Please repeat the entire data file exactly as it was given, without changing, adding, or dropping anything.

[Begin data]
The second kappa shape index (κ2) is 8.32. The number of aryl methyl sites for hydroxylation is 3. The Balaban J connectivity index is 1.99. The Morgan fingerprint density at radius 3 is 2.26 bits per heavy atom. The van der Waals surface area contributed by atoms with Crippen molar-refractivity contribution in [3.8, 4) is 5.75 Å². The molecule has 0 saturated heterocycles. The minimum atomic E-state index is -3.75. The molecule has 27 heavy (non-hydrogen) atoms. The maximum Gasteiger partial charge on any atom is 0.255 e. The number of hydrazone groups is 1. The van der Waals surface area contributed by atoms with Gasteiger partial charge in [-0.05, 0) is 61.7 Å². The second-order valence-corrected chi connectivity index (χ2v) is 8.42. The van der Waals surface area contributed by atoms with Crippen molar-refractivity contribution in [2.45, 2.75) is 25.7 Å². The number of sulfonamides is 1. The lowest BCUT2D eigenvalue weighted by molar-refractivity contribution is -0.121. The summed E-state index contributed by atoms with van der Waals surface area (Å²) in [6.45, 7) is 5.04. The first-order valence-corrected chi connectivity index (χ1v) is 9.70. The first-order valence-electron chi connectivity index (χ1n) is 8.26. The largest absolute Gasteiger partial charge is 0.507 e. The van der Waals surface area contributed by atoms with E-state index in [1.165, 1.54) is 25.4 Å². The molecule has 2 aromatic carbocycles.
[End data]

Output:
The second kappa shape index (κ2) is 8.32. The number of aryl methyl sites for hydroxylation is 3. The Balaban J connectivity index is 1.99. The Morgan fingerprint density at radius 3 is 2.26 bits per heavy atom. The van der Waals surface area contributed by atoms with Crippen molar-refractivity contribution in [3.8, 4) is 5.75 Å². The molecule has 0 saturated heterocycles. The minimum atomic E-state index is -3.75. The molecule has 27 heavy (non-hydrogen) atoms. The maximum Gasteiger partial charge on any atom is 0.255 e. The number of hydrazone groups is 1. The van der Waals surface area contributed by atoms with Gasteiger partial charge in [-0.05, 0) is 61.7 Å². The second-order valence-corrected chi connectivity index (χ2v) is 8.42. The van der Waals surface area contributed by atoms with Crippen molar-refractivity contribution in [2.45, 2.75) is 25.7 Å². The number of sulfonamides is 1. The lowest BCUT2D eigenvalue weighted by molar-refractivity contribution is -0.121. The summed E-state index contributed by atoms with van der Waals surface area (Å²) in [6.45, 7) is 5.04. The first-order valence-corrected chi connectivity index (χ1v) is 9.70. The first-order valence-electron chi connectivity index (χ1n) is 8.26. The largest absolute Gasteiger partial charge is 0.507 e. The van der Waals surface area contributed by atoms with E-state index in [1.165, 1.54) is 25.4 Å². The molecule has 2 aromatic carbocycles.